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A follow up report entitled: Researchers Mobility in Swedish Higher Education Institutions, maps how researchers move between institutions and reveals notably positive effects on their productivity and research quality that is measured in field-weighted citation impact. Under the premises that mobility is crucial to internationalisation, the study’s data captured researchers’ academic experience abroad and findings show:
The report, indeed data intensive, includes 28 higher education institutions and shows how mobility patterns differ between them at national, International and overall level. 50.4% of the examined institutions’ research faculty was found to have spent time abroad. Perhaps a more sombre finding was that larger institutions or ‘The Big 10’, while having less mobility at the national level, exhibited higher international mobility over their smaller peers. The so called ‘brain circulation maps’ generated for all institutions in the sample drew on Scopus publication data for all actively publishing researchers in the period 1996-2015.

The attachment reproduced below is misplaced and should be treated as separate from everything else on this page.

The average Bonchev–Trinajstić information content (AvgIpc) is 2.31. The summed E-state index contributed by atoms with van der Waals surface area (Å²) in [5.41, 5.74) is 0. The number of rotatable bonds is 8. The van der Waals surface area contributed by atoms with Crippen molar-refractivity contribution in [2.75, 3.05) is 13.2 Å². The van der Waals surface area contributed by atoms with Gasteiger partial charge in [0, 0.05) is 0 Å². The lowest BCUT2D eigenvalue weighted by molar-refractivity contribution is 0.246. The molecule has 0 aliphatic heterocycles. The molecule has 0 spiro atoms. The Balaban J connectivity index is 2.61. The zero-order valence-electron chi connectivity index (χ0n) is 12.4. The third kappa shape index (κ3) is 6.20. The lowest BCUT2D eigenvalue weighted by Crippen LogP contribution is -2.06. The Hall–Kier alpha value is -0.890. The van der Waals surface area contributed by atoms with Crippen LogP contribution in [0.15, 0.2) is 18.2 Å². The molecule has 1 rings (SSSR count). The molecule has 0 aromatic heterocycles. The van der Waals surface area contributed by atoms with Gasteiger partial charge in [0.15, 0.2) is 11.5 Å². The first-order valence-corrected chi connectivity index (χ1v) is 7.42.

The Internationalisation Index draws on publicly available data and studies six key dimensions of internationalisation: 1. Research collaborations using international co-publications 2. Student mobility Incoming and Outgoing 3. International PhD students 4. Education offer in English 5. Staff’s international academic experiences 6. Leadership’s international academic experiences
The STINT index addresses the need for improved methods and data that comprehensively capture the state of institutional internationalisation. The report reveals the importance of cross-border exchanges an experience to raising researchers’ potential, and opens the doors for further investigation into the theme.SHARE